Freedom is a funny thing. We talk about it as a noun: it is a thing to be had, something we can work toward. It often feels like a distant goal that comes from a faraway land.
Last night, I felt it in a new way. I was fortunate enough to be part of a wildlife release with the Toronto Wildlife Centre (along with the Association for the Protection of Fur-Bearing Animals, Coyote Watch Canada and Doug).
A coyote, found in rather poor condition, was picked up in January by TWC. She weighed a mere 12 pounds at the time. Upon her release last night, she was over 20 pounds and looked as healthy as any animal I have ever seen.
A group of us met up at an undisclosed location in Halton for the release. We had to traverse a barnyard of horses (who turned out to have ninja training) and wade through a fair bit of mud and icy slush to make it to the ideal release point.
The sun was just setting below the escarpment as our little band of advocates stood in a semi circle behind the carrier containing our friend. Cell phones were out, videoing the entire event.
There was a tangible excitement jumping between us all. While we all work to help coyotes – each of us in our own way – it was the first time we had gathered to be a part of a release.
When the blanket was pulled back and the cage door opened, there was a half of a second of hesitation; we were all holding our breaths.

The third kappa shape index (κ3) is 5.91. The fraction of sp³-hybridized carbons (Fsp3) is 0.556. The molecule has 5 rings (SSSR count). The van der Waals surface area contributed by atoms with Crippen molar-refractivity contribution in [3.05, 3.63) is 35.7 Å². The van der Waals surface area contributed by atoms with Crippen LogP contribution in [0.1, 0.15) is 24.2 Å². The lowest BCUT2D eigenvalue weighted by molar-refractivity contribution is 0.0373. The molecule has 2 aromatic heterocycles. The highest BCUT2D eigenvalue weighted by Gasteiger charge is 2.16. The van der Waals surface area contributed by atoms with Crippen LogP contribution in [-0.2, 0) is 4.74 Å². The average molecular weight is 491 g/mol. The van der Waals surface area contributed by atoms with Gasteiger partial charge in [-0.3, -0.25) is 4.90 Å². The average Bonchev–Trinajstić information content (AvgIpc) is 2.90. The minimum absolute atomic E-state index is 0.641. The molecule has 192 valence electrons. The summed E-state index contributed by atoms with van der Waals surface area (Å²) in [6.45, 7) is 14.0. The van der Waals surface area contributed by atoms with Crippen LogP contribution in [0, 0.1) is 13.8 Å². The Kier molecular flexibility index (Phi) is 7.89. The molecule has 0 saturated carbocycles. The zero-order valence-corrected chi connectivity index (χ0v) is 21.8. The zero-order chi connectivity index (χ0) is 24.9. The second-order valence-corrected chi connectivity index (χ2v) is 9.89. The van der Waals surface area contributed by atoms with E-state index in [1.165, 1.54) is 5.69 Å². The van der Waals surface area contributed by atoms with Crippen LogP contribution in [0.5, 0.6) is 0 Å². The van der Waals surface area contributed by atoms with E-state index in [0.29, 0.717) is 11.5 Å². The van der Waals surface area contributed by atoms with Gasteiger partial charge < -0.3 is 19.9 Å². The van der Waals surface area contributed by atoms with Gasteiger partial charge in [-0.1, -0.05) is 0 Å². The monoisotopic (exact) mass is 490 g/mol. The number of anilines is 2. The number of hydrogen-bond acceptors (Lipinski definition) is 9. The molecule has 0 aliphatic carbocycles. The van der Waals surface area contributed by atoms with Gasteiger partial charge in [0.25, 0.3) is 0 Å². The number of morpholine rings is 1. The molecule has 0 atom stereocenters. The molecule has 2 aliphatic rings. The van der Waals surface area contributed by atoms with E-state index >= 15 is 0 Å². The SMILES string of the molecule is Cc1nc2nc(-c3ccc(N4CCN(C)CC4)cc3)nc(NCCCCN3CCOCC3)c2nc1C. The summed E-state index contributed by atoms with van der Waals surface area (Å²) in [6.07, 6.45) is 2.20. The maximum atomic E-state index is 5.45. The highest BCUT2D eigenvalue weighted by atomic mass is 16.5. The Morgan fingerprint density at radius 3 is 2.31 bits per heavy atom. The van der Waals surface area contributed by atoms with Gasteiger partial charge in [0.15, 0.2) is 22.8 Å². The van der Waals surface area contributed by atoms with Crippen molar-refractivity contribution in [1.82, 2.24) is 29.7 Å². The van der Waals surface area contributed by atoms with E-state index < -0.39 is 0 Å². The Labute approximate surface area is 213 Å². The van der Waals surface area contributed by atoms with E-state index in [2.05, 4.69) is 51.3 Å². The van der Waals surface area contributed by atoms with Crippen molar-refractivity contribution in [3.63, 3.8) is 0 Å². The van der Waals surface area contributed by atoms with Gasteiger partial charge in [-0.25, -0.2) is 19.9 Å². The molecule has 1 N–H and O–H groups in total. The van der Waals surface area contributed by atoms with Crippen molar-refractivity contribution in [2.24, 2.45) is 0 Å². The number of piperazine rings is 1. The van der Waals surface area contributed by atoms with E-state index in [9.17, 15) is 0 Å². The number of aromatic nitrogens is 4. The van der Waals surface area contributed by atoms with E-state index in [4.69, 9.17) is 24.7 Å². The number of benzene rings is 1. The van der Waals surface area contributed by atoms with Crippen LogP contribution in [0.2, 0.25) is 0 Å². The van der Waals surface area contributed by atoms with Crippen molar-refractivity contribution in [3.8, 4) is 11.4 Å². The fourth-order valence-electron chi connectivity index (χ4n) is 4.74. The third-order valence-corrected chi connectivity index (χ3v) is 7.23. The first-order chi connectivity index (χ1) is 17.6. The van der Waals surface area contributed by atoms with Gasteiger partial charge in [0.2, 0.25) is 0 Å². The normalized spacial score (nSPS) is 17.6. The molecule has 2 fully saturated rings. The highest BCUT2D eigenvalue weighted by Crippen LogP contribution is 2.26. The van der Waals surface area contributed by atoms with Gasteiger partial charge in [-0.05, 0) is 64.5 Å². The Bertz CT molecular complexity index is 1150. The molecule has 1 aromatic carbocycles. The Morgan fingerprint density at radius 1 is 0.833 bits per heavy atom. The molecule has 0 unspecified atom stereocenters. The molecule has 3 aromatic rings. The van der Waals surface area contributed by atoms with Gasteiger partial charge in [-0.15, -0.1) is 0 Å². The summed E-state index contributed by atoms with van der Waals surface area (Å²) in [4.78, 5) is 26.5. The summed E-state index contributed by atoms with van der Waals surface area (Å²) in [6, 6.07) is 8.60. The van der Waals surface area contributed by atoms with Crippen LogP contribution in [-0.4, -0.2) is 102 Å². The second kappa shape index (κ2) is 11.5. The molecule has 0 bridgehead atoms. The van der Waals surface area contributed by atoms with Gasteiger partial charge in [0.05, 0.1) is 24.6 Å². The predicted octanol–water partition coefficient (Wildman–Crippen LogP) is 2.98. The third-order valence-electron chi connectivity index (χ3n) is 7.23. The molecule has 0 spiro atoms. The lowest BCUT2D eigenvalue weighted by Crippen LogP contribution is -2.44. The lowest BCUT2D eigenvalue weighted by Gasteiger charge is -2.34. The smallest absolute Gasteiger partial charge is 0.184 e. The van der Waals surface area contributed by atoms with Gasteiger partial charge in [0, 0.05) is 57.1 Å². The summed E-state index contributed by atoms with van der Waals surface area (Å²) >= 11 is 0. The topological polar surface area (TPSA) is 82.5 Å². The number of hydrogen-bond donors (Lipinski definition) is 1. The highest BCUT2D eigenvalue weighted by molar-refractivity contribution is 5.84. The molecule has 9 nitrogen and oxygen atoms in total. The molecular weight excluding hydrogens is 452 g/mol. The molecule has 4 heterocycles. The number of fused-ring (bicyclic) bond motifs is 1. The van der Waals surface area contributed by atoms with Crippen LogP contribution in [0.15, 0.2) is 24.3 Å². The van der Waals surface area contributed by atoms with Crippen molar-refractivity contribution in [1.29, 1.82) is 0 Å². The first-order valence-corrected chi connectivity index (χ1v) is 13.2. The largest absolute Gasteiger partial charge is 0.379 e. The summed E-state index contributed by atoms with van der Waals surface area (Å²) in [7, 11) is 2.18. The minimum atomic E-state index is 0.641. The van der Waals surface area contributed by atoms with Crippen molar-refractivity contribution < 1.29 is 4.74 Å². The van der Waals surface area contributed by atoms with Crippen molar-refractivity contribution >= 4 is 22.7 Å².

And she was out – kicking up snow, weaving slightly to the left and right as she found her ideal path. As she crested one hill and dipped into a slight valley, she slowed and looked back at the group of us. This, I’ve been told, is not unusual when wild animals are released.
It is likely inappropriate and anthropomorphic to guess what she was thinking or feeling at that moment. Anything I felt or observed was likely projection by myself and our group… but I felt, for the first time, what freedom really is.
It isn’t an object or an ideal; it isn’t a political system or method of discipline. It is the knowledge that there are no restraints against you, physically or mentally, to accomplish what you need to. It is the feeling of a hawk soaring against a breeze, the leap of a whale and yes, the running of a coyote.
I don’t know that the coyote was thankful to anyone. I don’t know that she really cared about us beyond wanting to distance herself from our group. I do know that I’m thankful to that little coyote for letting me be a small part of her life. I’m thankful to my friends who were there with me. And I’m thankful that every now and again, we get a reminder of why we fight for freedom.[/one_second]
Reposted with permission from iHowie.ca